Retro Review: Super Mario Sunshine

Super Mario Sunshine released in 2002 for the Nintendo GameCube. Being the follow up to Super Mario 64, Sunshine improved what 64 had built without feeling too different. Many gamers that grew up with a GameCube fondly remember Sunshine. This review will use the Super Mario 3D All-Stars version as it is the most accessible version of Sunshine.


Mario in court.

Sunshine begins with Mario and Princess Peach on their way to Isle Delfino for a vacation. Upon arrival to the island, they see slime covering the ground. After grabbing F.L.U.D.D, Mario begins his task of cleaning the slime. As Mario cleared the slime, he learned that someone had framed him for this crime. Mario is tasked with cleaning the island while trying to stop the person committing identity fraud. This is a different story in comparison to other Mario games. At the start of the game Mario’s tasks revolve around community service while trying to restore the island. Sure, while Peach does get kidnapped eventually, this event happens halfway through the game. Many players by this point know Shadow Mario’s ulterior motive.


Being the second 3D Mario title, the gameplay remains largely the same between the two. The goal of each level is to complete the objective and collect Shine Sprites. Mario is still able to run and jump, but rather than punching and kicking, Mario has access to the F.L.U.D.D pack. A backpack that shoots water and helps Mario with his platforming. Mario’s primary nozzle is the spray nozzle. This allows him to spray a stream of water in front of him or at enemies. The hover nozzle allows Mario to float in the air for a short time. This allows players to briefly correct mistakes with jumps. The rocket nozzle allows Mario to charge one big jump while the turbo nozzle allows Mario to run at a faster speed. These nozzles have more specific uses for certain shines. However, most objectives have no need for them.

Red coins do not show up in other levels and must be completed in order

Many players were disappointed that level progression remained the same from 64. Each level is split into multiple missions and completing a mission unlocks the next one. Exploring missions out of order was SM64’s design. Many missions in Sunshine, however, must be tackled in order. This creates a linear feeling in many of the level designs. While not a bad decision, it feels like a step backward in comparison to what 64 did.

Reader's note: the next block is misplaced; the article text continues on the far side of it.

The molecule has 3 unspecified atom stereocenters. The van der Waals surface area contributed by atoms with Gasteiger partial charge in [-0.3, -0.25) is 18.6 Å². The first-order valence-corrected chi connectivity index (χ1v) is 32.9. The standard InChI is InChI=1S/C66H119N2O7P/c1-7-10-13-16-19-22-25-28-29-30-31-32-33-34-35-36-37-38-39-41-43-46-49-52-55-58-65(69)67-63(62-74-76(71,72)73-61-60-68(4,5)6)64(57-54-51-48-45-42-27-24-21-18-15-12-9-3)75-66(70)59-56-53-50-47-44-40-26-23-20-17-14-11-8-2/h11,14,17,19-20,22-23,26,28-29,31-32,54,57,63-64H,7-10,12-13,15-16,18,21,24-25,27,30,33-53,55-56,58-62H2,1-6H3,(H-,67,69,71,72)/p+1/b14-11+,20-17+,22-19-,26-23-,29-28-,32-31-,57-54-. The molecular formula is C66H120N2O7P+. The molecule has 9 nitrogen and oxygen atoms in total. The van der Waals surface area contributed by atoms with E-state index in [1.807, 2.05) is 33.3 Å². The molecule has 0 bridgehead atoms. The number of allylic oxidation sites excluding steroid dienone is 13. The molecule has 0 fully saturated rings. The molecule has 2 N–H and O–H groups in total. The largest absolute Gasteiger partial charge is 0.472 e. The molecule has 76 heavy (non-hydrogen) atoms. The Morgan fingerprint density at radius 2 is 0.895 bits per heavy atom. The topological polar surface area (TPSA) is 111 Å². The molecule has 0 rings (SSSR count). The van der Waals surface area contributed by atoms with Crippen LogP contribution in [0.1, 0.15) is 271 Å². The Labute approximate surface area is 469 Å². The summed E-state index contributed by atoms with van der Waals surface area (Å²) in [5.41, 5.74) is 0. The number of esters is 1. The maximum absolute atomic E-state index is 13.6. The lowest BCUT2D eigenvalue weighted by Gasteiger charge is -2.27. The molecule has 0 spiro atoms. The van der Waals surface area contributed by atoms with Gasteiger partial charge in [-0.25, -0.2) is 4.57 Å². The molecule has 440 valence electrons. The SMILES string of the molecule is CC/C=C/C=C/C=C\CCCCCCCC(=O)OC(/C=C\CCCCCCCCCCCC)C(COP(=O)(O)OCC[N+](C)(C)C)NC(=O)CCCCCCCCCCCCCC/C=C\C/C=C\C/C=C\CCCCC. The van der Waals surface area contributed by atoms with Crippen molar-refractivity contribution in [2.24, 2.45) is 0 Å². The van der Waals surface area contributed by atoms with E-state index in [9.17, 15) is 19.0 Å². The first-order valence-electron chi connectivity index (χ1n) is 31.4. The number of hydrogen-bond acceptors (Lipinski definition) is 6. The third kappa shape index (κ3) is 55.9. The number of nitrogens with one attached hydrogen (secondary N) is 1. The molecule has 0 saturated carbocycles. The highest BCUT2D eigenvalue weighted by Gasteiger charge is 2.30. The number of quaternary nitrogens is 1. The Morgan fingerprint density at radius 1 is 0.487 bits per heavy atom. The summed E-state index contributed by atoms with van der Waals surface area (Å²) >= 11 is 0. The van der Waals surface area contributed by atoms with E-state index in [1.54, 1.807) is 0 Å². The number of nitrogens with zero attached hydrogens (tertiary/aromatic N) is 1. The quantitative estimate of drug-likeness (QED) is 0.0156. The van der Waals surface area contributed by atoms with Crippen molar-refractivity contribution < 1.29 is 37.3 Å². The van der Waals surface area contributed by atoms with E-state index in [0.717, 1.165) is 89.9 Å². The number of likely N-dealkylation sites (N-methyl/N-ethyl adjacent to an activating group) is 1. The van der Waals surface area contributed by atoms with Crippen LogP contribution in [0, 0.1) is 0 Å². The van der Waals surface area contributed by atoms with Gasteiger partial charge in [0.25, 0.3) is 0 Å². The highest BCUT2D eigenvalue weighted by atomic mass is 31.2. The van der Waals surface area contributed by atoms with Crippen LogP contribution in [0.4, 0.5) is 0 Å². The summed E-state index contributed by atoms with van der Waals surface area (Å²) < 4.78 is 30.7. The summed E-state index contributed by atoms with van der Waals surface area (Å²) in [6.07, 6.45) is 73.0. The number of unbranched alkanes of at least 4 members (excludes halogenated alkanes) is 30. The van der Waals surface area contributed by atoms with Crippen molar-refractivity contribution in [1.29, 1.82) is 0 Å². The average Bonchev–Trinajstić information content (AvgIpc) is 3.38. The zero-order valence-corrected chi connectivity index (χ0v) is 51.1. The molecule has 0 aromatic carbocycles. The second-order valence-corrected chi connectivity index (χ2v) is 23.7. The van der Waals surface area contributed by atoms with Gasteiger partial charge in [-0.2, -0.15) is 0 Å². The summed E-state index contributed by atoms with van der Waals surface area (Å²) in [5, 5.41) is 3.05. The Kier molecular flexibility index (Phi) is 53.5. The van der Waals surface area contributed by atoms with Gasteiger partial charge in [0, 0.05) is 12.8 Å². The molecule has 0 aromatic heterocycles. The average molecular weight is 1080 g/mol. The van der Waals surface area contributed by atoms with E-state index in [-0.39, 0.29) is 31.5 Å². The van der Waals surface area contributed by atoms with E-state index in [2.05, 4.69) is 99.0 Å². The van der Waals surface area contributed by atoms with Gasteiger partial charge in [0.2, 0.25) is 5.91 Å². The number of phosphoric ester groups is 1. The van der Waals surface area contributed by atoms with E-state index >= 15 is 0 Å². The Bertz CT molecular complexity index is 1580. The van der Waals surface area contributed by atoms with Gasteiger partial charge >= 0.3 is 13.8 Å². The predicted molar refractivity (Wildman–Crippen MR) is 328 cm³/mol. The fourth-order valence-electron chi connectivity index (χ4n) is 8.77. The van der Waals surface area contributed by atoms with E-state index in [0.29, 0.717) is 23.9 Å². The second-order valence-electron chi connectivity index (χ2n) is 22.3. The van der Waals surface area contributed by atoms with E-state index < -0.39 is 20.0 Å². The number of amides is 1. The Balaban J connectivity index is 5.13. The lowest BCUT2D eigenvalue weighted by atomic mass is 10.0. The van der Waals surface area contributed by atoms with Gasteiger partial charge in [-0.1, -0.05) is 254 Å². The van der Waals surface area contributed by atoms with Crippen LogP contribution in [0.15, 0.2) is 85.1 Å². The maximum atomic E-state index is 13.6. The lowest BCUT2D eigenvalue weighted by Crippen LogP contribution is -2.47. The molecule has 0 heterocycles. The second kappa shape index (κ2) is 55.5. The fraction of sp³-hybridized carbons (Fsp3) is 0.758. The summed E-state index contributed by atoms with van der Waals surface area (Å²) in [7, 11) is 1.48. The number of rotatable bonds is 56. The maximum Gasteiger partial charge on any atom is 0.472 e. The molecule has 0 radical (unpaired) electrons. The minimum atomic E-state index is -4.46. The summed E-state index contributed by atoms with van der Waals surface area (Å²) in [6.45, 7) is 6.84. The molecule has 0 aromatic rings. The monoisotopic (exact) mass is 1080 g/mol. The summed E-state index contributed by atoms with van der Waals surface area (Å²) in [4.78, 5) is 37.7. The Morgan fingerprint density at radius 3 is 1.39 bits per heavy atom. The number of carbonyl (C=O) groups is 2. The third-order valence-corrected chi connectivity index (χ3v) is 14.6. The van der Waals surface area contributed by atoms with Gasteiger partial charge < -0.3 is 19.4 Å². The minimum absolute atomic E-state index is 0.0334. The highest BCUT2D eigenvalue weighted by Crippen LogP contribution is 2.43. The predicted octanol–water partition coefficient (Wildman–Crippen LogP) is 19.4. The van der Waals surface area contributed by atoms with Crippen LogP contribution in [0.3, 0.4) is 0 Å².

Pinna Park. One of the more colorful locations

Visually speaking, Super Mario Sunshine still holds up well to this day. Each level of Isle Delfino is designed to capture the feel of an island resort. The use of bright and vibrant colors perfectly captures the island along with its inhabitants. Darker levels like Hotel Delfino or Pianta Village at night still captures an island resort’s night life. Many characters in this game also stand in the same way as well. Compared to previous games, Mario and Peach received updated designs that would be the standard design for future games.

While many GameCube games still hold up well in today’s standard for gaming; Super Mario Sunshine is a game that still has a dedicated fanbase. Being one of the more unique Mario games and having a large speed running community, Sunshine had gamer’s interest. Prior to the release of 3D All-stars, many gamers believed this game would never see a modern port. Super Mario Sunshine is a game that many gamers will look back on with fond memories.

About Maya Moraleja

Maya first started gaming at the age of three with a copy of Pokemon Silver on the Gameboy color and just fell in love with the hobby. Expanding her horizons on different games and genres turned into something that eventually lead to her seeking out a career in gaming. Pronouns: She/her

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